March 12, 2009
By Katherine Bielawa Stamper
Living in the affirmative
I like Susan. We meet occasionally for coffee and conversation at Mirabelles, downtown Burlington’s delectable pastry emporium. Susan is partial to frothy cappuccinos. I like my decaf in a white porcelain cup.
When I arrive for our coffee date, I see Susan holding court at one of her favored tables, chatting it up with local luminaries of the legal and political scene. In winter, she brings her cane, for extra support, lest she risk slipping on an icy patch.
Susan, a few decades older than I, remains sharp as a tack and steadfast in her opinions. She reads a foreign language magazine to keep up with the French she studied in college and follows politics with zest.
We met at a church potluck. I sat on her right at a fellow parishioner’s dining room table. In an attempt to make conversation, I asked her where she grew up. I became a little guarded upon learning she hailed from an affluent suburb near Boston. I used to pass through her town on a bus every weekend on my way home from college to work in a restaurant. I never got off the bus in her wealthy enclave, with its manicured lawns and expensive private schools. I feared she might pass judgment on me for my more humble working class roots from a nearby factory town. I soon learned Susan measured people based on character, not their supposed pedigree.
Casual conversation over pasta led to deeper explorations of our personal stories. Her ancestors, polished by Ivy League degrees, made their money in business. My parents earned their keep on factory floors, churning out chemicals and plastic garbage bags.
We talked politics and Susan revealed her liberal leanings. We didn’t agree on every point but we agreed on many. There was something refreshing about her sharp mind and wit. Conversation with Susan keeps you on your intellectual toes. She was no fading lily quietly traipsing off into retirement. She also expressed a genuine interest in who I was and where I found myself on life’s journey.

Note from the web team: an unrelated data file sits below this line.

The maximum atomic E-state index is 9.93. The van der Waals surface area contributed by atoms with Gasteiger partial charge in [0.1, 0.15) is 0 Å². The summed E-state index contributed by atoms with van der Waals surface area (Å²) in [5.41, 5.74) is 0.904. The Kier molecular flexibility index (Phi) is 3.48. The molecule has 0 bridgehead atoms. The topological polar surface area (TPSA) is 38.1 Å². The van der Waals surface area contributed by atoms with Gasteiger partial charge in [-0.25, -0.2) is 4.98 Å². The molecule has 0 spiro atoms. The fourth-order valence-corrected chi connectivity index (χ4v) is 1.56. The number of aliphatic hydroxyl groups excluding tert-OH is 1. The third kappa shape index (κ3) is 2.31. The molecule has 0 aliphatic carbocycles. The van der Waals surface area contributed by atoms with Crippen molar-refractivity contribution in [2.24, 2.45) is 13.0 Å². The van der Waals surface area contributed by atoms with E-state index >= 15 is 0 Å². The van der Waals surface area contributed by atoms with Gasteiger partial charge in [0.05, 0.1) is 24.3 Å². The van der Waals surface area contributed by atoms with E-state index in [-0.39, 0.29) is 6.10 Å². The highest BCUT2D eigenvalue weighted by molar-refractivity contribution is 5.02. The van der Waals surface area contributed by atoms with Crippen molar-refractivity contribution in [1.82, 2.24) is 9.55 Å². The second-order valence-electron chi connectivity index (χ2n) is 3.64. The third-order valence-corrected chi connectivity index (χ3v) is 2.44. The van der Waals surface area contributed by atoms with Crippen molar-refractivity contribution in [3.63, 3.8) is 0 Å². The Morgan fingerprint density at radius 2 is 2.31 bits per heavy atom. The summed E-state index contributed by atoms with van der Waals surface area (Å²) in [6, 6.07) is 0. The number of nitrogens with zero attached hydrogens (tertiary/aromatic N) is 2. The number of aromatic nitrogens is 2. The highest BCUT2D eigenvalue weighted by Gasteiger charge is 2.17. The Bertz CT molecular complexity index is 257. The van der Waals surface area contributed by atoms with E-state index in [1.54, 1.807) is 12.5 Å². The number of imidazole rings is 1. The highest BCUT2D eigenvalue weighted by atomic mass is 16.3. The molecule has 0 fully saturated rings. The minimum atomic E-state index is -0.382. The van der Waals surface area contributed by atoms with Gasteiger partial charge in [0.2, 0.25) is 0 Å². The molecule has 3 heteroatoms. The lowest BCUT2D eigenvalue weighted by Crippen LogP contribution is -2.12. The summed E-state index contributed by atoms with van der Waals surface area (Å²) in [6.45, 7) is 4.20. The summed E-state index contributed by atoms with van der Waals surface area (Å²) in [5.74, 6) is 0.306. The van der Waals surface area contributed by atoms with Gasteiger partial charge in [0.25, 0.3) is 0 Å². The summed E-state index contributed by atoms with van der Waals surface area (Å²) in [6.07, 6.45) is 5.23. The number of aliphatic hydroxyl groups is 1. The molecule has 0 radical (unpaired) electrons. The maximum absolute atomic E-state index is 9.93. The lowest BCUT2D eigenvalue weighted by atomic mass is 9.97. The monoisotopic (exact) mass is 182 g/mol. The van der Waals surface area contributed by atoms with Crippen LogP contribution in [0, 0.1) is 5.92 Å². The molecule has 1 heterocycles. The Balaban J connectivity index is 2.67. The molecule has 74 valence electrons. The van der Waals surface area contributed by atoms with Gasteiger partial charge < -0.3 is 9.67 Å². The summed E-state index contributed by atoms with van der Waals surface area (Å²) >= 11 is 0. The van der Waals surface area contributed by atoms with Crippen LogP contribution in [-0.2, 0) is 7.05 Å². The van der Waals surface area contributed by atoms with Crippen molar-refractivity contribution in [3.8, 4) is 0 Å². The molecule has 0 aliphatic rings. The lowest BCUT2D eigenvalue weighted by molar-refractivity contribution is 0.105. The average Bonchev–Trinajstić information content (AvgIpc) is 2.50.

Decades earlier, when Susan applied to law school, she met with the dean at a prominent program. He scanned her paperwork, looked up and said, “Your grades are impressive. Your letters of recommendation are wonderful. There’s only one problem — you’re a woman. We don’t accept women.”
Even if she was momentarily thwarted by the comment, Susan, in true thinking-on-your-feet lawyerly style, fired back, “Well, can’t you just make believe I’m a man?”
Susan got in. She attended law lectures where professors routinely addressed the class as “Gentlemen.” She studied hard and pushed her way through earning a law degree.
Susan married and, as with some marriages, it just didn’t work out. She doesn’t dwell on this aspect of her life. She drew on her fine credentials and resourcefulness to return to the workforce and earn enough money to raise her children.
Is she bitter? I don’t think so. I think of Susan as a highly accomplished woman who rolls with life and lives in the affirmative. She’s also one of those folks born into relative affluence who acknowledges the need to give others a hand up educationally and/or materially so they have a decent shot at working for and realizing their own success.
March is Women’s History Month. I think of Susan as a modern day pioneer who was savvy enough to ask the question, “Can’t you just make believe I’m a man?” Thanks to women like Susan who forged the way, younger women like me no longer have to ask that question.
Katherine Bielawa Stamper lives in Williston. Reader comments are welcome at LittleDetailsCol@yahoo.com or email@example.com.